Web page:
Tesla must bear some blame for self-driving car accident fatality, report says

America’s National Transportation Safety Board ruled that the Autopilot system in the Model S needs to be disabled in certain conditions

This image provided by the National Transportation Safety Board shows the damage to the left front of the Tesla involved in a May 7, 2016, crash in Williston, Fla. Investigators are meeting Sept. 12, 2017, to determine the likely cause of the crash that killed Joshua Brown, 40, of Canton, Ohio, who was using the semiautonomous driving systems of his Tesla Model S sedan. The sedan struck the underside of a semitrailer that was turning onto a divided highway in Williston. The sedan's roof was sheared off before the vehicle emerged on the other side of the trailer.(NTSB via AP)

A report into the first fatality involving a self-driving car concluded on Tuesday that the vehicle’s maker bears some of the responsibility for the death of Joshua Brown on a Florida highway in May 2016 behind the wheel of his Tesla Model S.

America’s National Transportation Safety Board (NTSB) ruled that despite the possibility that Mr Brown had not paid attention to the car’s safety warnings while using Autopilot, Tesla needed to prevent autonomous driving systems from being used on roads for which they are not designed.

“The combined effects of human error and the lack of sufficient system controls resulted in a fatal collision that should not have happened,” said Robert Sumwalt, the chairman of the NTSB.

The accident that resulted in the death of the 40-year-old Mr Brown, a former Navy Seal, occurred on a divided road with occasional intersections, conditions that Tesla had warned owners not to use Autopilot in. Mr Brown crashed into an articulated lorry at 74mph

In spite of such warnings, the car’s software allowed drivers to go as fast as 90 miles an hour under automated steering, the NTSB found.

“In this crash, Tesla’s system worked as designed,” Mr Sumwalt said. “But it was designed to perform limited tasks in a limited range of environments. The system gave far too much leeway to the driver to divert his attention to something other than driving.”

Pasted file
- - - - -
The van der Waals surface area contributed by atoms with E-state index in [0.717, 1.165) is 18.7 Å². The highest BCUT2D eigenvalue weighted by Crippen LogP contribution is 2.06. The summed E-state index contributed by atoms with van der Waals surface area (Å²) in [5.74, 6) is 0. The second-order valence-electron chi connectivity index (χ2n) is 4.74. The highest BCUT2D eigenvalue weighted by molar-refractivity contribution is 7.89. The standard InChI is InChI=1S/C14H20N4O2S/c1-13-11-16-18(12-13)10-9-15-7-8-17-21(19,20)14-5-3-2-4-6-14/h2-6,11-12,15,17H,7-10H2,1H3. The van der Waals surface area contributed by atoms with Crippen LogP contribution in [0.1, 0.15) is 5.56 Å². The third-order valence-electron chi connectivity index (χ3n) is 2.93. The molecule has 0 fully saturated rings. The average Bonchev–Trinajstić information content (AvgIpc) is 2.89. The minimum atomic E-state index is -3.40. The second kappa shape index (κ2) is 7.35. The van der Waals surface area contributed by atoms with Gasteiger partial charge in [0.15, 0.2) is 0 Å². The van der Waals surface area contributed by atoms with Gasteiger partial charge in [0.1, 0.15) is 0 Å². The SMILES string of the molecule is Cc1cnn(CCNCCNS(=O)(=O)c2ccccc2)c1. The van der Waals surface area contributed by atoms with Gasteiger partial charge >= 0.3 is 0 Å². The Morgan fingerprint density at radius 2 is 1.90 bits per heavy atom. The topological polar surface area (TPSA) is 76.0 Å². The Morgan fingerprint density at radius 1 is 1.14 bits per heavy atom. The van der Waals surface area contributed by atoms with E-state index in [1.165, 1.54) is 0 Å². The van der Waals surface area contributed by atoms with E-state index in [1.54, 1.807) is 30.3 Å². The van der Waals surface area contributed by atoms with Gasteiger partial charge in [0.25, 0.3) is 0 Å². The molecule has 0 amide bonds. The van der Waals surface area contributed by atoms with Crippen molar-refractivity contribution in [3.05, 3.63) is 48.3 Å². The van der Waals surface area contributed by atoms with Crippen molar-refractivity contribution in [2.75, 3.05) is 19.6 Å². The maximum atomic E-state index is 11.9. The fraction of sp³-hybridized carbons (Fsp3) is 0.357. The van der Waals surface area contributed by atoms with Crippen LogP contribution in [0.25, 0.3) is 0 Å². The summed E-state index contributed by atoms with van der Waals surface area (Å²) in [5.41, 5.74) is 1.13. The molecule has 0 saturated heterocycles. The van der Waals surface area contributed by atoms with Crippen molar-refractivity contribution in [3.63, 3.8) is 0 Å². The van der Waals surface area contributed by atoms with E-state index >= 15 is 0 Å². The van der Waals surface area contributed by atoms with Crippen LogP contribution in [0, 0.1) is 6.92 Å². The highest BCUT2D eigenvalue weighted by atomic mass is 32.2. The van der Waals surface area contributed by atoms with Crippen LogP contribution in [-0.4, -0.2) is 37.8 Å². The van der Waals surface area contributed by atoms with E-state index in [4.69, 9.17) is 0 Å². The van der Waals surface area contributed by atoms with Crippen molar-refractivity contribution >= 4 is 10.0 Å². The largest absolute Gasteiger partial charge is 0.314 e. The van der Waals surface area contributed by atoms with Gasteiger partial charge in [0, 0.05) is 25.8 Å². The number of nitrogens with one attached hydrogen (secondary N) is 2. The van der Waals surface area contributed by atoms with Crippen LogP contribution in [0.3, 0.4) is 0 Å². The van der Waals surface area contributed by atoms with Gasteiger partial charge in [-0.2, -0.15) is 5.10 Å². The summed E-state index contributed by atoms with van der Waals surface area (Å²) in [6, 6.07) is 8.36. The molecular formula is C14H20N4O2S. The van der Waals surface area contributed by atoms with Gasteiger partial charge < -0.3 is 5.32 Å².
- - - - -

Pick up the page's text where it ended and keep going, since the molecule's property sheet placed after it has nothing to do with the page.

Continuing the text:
Earlier this year, in what was deemed to be a victory for Tesla, a National Highway Traffic Safety Administration report on the accident said that vehicles with the Autopilot system didn’t need to be recalled, and the company yesterday showed due contrition.


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“We appreciate the NTSB’s analysis of last year’s tragic accident and we will evaluate their recommendations as we continue to evolve our technology,” a statement from Tesla said. “We will also continue to be extremely clear with current and potential customers that Autopilot is not a fully self-driving technology and drivers need to remain attentive at all times.”

During tests after the fatal accident, Mr Brown’s car showed no signs that he had tried to brake or evade the truck, which was making a left turn. The truck driver’s failure to yield as he made the turn and Brown’s over-reliance on Tesla’s automation were the primary causes of the accident, the NTSB found. It also concluded that the automation contributed because it permitted Brown’s “prolonged disengagement from the driving task.”

Mr Brown’s Model S had warned him seven times during the 37 minutes before the crash that his hands weren’t on the steering wheel, but he was able to touch the wheel momentarily and the system continued driving itself. Newer versions of Autopilot stop the car after the third such infraction, but drivers can go for minutes at a time without steering or quickly stop the warning, according to NTSB.